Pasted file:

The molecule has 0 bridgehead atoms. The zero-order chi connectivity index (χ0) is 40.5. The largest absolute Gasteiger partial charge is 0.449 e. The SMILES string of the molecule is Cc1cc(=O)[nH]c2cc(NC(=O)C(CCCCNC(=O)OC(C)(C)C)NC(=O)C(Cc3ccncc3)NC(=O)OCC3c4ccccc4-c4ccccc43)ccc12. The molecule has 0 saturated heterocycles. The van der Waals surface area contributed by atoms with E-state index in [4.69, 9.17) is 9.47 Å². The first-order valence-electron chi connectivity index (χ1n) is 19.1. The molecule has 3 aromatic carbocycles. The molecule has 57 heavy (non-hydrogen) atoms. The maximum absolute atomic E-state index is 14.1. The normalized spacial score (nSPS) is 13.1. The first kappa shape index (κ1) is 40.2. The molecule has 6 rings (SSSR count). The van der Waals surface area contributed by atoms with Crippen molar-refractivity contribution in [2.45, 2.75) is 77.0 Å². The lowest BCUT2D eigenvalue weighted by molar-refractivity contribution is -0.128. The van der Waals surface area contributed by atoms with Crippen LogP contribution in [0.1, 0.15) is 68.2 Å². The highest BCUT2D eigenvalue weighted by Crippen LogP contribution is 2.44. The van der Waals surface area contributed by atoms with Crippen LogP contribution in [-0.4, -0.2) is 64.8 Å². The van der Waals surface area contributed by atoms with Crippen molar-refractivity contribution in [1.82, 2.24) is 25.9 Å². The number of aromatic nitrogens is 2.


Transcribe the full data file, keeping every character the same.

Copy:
The molecule has 0 bridgehead atoms. The zero-order chi connectivity index (χ0) is 40.5. The largest absolute Gasteiger partial charge is 0.449 e. The SMILES string of the molecule is Cc1cc(=O)[nH]c2cc(NC(=O)C(CCCCNC(=O)OC(C)(C)C)NC(=O)C(Cc3ccncc3)NC(=O)OCC3c4ccccc4-c4ccccc43)ccc12. The molecule has 0 saturated heterocycles. The van der Waals surface area contributed by atoms with E-state index in [4.69, 9.17) is 9.47 Å². The first-order valence-electron chi connectivity index (χ1n) is 19.1. The molecule has 3 aromatic carbocycles. The molecule has 57 heavy (non-hydrogen) atoms. The maximum absolute atomic E-state index is 14.1. The normalized spacial score (nSPS) is 13.1. The first kappa shape index (κ1) is 40.2. The molecule has 6 rings (SSSR count). The van der Waals surface area contributed by atoms with Crippen molar-refractivity contribution in [2.45, 2.75) is 77.0 Å². The lowest BCUT2D eigenvalue weighted by molar-refractivity contribution is -0.128. The van der Waals surface area contributed by atoms with Crippen LogP contribution in [0.1, 0.15) is 68.2 Å². The highest BCUT2D eigenvalue weighted by Crippen LogP contribution is 2.44. The van der Waals surface area contributed by atoms with Crippen LogP contribution in [-0.4, -0.2) is 64.8 Å². The van der Waals surface area contributed by atoms with Crippen molar-refractivity contribution in [1.82, 2.24) is 25.9 Å². The number of aromatic nitrogens is 2.